Long lenses magnify the effect of camera shake, so it’s best to mount them on tripods. If you prefer to work handheld, you might consider a lens that has a built-in image stabilizer. Stabilizers compensate for camera shake, allowing you to get sharp images handheld at two or three shutter speeds slower than is possible without a stabilizer. The Canon Image Stabilization lenses are identified by “IS” in the designation and currently include the EF 70-200mm ƒ/2.8L IS USM, EF 70-300mm ƒ/4-5.6 IS USM, EF 70- 300mm ƒ/4.5-5.6 DO IS USM and EF 100-400mm ƒ/4.5- 5.6L IS USM tele-zooms. Nikon offers the 70-200mm ƒ/2.8G ED-IF AF-S VR Zoom-Nikkor, “VR” standing for “Vibration Reduction.” Sigma’s entry is the APO 80-400mm ƒ/4.5- 5.6 EX OS (for Optical Stabilizer) zoom.
When the lens weighs more than the camera body, it’s best to mount the lens rather than the camera on the tripod for balance and to save stress on the lens mount. Many telephoto lenses, zoom or fixed-focal length, come with tripod mounts. The best mounts allow you to switch between horizontal- and vertical-format shooting without adjusting the tripod; just loosen the knob and rotate the camera/lens combo in the mounting ring. The mounting ring makes a great left-hand grip for handheld shooting, too.
One annoyance with heavy zoom lenses is that they tend to extend as you carry them, thanks to gravity. Some lenses have a zoom lock, which can be used to lock the lens at its shortest length for easier oncamera carrying.
Fixed Vs. Variable Maximum Aperture
As with fixed-focal-length lenses, faster maximum apertures let you shoot in dimmer light, or at faster shutter speeds. They also provide faster autofocusing performance and easier manual focusing. If you do a lot of low-light or handheld shooting, you’ll want a fast lens, but keep in mind that fast lenses cost a lot more than slower glass.
A consideration unique to zoom lenses is variable maximum apertures. Constant-aperture zoom lenses have a fixed maximum aperture: if you set, say, a 70-200mm ƒ/2.8 zoom to ƒ/2.8, it stays at ƒ/2.8 at all focal lengths. Most lower-cost zooms have variable maximum apertures: if you set a 70- 210mm ƒ/4-5.6 zoom to ƒ/4 at the 70mm setting and zoom to its longest focal length, the aperture will change to ƒ/5.6. TTL metering automatically compensates for this, but if you’re using a handheld meter, you’ll have to take it into consideration. Constant-aperture zooms also maintain focus when zoomed; variable-aperture zooms must be refocused when you change focal lengths. Autofocusing systems automatically handle that, but when focusing manually with a variable-aperture zoom, be sure to focus at the focal length you’re going to use for the shot.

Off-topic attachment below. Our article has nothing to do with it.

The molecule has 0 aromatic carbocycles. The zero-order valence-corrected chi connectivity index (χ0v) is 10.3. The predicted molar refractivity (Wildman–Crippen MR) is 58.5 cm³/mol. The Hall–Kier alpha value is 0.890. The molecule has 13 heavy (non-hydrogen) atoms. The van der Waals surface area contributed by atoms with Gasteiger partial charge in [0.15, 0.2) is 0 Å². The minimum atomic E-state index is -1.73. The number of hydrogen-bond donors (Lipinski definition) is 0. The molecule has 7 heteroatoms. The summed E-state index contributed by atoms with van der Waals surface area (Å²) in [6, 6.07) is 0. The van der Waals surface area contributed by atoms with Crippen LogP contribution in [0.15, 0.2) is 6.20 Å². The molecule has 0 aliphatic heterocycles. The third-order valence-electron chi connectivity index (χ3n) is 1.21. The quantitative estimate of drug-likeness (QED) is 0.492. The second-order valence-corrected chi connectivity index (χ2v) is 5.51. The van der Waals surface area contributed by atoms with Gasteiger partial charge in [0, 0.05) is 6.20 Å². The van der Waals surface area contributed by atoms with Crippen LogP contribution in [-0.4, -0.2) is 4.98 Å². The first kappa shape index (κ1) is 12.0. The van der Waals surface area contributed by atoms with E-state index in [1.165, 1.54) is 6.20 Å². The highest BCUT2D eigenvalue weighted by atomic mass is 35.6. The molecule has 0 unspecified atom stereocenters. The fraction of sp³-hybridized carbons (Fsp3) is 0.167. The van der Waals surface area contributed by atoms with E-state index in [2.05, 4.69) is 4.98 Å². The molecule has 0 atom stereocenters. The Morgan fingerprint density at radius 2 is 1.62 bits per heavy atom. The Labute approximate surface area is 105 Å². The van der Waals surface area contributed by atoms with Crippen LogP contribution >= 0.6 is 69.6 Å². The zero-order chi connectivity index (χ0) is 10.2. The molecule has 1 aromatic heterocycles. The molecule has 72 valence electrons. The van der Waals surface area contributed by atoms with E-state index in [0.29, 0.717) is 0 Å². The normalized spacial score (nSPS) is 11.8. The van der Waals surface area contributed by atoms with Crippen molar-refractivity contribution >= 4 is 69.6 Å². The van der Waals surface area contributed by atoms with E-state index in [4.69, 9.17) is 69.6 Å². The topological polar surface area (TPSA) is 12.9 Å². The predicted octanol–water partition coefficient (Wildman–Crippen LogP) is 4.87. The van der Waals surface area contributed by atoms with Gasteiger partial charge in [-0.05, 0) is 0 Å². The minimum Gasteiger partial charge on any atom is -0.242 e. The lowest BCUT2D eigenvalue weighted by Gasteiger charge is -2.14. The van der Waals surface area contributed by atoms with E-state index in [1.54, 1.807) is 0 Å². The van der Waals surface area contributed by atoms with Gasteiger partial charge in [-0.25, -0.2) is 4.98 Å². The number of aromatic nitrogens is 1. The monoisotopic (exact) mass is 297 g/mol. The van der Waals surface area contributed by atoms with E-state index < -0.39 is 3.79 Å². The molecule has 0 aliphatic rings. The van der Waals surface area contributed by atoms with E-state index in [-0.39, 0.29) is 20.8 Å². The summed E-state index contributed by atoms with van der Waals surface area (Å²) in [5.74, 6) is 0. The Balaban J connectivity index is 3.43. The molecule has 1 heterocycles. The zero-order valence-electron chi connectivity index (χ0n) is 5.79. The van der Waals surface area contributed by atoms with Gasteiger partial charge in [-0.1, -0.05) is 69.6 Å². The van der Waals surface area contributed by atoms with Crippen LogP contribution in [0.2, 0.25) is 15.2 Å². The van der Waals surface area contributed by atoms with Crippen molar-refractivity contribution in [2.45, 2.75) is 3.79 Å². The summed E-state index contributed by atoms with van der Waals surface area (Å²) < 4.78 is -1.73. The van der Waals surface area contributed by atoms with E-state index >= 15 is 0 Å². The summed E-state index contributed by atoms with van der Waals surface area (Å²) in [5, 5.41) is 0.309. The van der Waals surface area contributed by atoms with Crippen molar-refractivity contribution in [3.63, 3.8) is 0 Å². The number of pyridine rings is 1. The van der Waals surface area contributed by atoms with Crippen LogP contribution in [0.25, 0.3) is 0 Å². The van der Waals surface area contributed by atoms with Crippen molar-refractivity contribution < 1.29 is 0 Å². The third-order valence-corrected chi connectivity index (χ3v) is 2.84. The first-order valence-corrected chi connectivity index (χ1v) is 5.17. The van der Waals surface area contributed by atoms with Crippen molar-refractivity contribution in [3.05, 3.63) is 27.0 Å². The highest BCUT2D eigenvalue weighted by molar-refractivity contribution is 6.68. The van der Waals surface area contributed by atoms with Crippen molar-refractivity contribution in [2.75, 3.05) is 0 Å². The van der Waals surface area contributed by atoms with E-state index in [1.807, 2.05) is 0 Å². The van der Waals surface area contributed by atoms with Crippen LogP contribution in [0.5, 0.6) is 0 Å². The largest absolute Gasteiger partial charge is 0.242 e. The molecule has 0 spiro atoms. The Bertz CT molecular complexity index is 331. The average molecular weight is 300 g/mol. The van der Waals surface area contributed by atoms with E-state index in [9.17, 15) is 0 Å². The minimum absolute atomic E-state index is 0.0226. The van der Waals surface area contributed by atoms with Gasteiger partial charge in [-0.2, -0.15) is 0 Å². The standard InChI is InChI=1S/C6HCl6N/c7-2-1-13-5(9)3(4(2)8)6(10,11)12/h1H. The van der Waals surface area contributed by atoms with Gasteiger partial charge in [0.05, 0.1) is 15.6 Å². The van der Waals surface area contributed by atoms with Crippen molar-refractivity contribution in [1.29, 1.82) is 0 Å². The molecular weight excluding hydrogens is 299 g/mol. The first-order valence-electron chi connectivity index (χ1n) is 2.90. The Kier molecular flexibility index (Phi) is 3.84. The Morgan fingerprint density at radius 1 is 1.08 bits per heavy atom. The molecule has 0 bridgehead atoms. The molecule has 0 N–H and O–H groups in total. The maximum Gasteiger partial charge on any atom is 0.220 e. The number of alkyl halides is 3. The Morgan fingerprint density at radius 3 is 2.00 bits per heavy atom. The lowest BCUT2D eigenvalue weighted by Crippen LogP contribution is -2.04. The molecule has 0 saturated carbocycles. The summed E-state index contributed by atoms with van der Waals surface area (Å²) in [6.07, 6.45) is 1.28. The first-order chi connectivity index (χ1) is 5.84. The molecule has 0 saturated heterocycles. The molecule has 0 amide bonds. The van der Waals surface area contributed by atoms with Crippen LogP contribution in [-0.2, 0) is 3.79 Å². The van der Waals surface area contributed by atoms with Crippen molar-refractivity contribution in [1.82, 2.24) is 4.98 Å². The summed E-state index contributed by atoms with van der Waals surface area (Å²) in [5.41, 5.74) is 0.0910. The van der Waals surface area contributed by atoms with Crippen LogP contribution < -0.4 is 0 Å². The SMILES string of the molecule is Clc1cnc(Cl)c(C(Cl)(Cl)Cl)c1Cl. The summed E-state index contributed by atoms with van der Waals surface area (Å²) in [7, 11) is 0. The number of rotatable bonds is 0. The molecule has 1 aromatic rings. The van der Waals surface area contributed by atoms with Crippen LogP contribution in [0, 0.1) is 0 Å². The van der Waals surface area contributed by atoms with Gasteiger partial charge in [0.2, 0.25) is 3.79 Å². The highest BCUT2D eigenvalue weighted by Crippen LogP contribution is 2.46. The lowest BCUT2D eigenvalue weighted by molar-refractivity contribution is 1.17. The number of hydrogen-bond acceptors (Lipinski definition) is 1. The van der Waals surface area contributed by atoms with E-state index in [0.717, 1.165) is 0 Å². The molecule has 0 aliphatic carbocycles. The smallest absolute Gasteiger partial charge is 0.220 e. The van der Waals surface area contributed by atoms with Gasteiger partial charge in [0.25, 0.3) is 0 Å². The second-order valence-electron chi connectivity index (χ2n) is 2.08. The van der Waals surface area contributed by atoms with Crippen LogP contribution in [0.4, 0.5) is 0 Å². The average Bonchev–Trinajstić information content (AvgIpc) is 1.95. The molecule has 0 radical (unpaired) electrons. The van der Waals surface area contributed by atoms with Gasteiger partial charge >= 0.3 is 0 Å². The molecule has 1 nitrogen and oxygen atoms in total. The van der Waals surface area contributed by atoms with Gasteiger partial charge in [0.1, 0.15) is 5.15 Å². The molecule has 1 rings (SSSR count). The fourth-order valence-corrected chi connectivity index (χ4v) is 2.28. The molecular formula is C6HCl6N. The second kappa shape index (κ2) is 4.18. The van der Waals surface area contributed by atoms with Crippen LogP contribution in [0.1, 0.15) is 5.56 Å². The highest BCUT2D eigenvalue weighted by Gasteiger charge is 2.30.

Because the image sensors in many D-SLRs are considerably smaller than a full 35mm film frame, a lens designed specifically for them doesn’t have to project as large an image circle. Thus, lenses specially designed for such cameras can be smaller and more efficient on these cameras than lenses designed for 35mm SLRs. The drawback is that these “APS-C”-class lenses (so named because these image sensors are about the size of an Advanced Photo System C-format image frame) can’t be used on full-frame cameras, in part because vignetting will occur. Lens manufacturers identify these lenses via code letters in the lens name: Canon designates its “APS-C” zooms “EFS”; Nikon labels its “DX”; Pentax, “DA”; Sigma, “DC”; and Tamron, “Di II.” All lenses for Olympus’ Four Thirds System D-SLRs are digital-only; they use a different mount than the company’s old OMsystem film cameras. Sigma and Tamron also make lenses designated “DG” and “Di,” respectively; these are optimized for digital SLRs, but provide a standard 35mmformat image circle and so can be used with all SLRs, film and digital, for which a mount is available.
What’s Best For You?
The best telephoto zoom lens for you depends on your shooting needs. If you bought an entry-level D-SLR with an 18-55mm standard zoom, one of the 55-200mm zooms is a logical next step. If you like to photograph birds and other wildlife, or sports-action, a longer lens is a better choice: 300mm and up. If you prefer wide-angle work, you don’t need a tele-zoom.
A good plan is first to decide what focallength range is most useful to you and the kind of photography you do. Then check out what’s available in that focal-length range. The accompanying chart, while not complete, offers a good idea of what’s out there. Consider the features we’ve discussed and how each might help your photography.
If you can afford it, get one of the pro zooms. They’re faster, perform better and last longer. But even an entry-level, major-brand tele-zoom lets you get shots you can’t get with shorter focal lengths and provides a great way to break into telephoto photography.
(3 SLD, Asp)
(4 ED, 1 SED)